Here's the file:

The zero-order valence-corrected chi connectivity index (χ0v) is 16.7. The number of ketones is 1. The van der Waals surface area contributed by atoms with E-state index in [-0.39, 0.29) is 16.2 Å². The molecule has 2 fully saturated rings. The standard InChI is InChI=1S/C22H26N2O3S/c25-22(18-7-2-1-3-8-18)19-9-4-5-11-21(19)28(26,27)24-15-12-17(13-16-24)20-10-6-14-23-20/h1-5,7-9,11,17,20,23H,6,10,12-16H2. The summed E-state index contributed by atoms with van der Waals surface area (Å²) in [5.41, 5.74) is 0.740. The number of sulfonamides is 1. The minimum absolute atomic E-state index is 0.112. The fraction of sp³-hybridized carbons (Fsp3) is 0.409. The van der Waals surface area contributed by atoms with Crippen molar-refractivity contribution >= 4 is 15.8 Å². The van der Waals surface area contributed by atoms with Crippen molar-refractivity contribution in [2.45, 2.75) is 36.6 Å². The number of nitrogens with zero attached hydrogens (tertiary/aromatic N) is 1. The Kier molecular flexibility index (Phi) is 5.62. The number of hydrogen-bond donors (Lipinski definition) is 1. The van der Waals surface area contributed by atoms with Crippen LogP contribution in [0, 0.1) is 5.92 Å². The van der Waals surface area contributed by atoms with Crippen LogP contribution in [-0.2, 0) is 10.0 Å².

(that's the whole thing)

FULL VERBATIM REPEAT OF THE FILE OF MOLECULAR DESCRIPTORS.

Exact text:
The zero-order valence-corrected chi connectivity index (χ0v) is 16.7. The number of ketones is 1. The van der Waals surface area contributed by atoms with E-state index in [-0.39, 0.29) is 16.2 Å². The molecule has 2 fully saturated rings. The standard InChI is InChI=1S/C22H26N2O3S/c25-22(18-7-2-1-3-8-18)19-9-4-5-11-21(19)28(26,27)24-15-12-17(13-16-24)20-10-6-14-23-20/h1-5,7-9,11,17,20,23H,6,10,12-16H2. The summed E-state index contributed by atoms with van der Waals surface area (Å²) in [5.41, 5.74) is 0.740. The number of sulfonamides is 1. The minimum absolute atomic E-state index is 0.112. The fraction of sp³-hybridized carbons (Fsp3) is 0.409. The van der Waals surface area contributed by atoms with Crippen molar-refractivity contribution >= 4 is 15.8 Å². The van der Waals surface area contributed by atoms with Crippen molar-refractivity contribution in [2.45, 2.75) is 36.6 Å². The number of nitrogens with zero attached hydrogens (tertiary/aromatic N) is 1. The Kier molecular flexibility index (Phi) is 5.62. The number of hydrogen-bond donors (Lipinski definition) is 1. The van der Waals surface area contributed by atoms with Crippen LogP contribution in [0, 0.1) is 5.92 Å². The van der Waals surface area contributed by atoms with Crippen LogP contribution in [-0.2, 0) is 10.0 Å².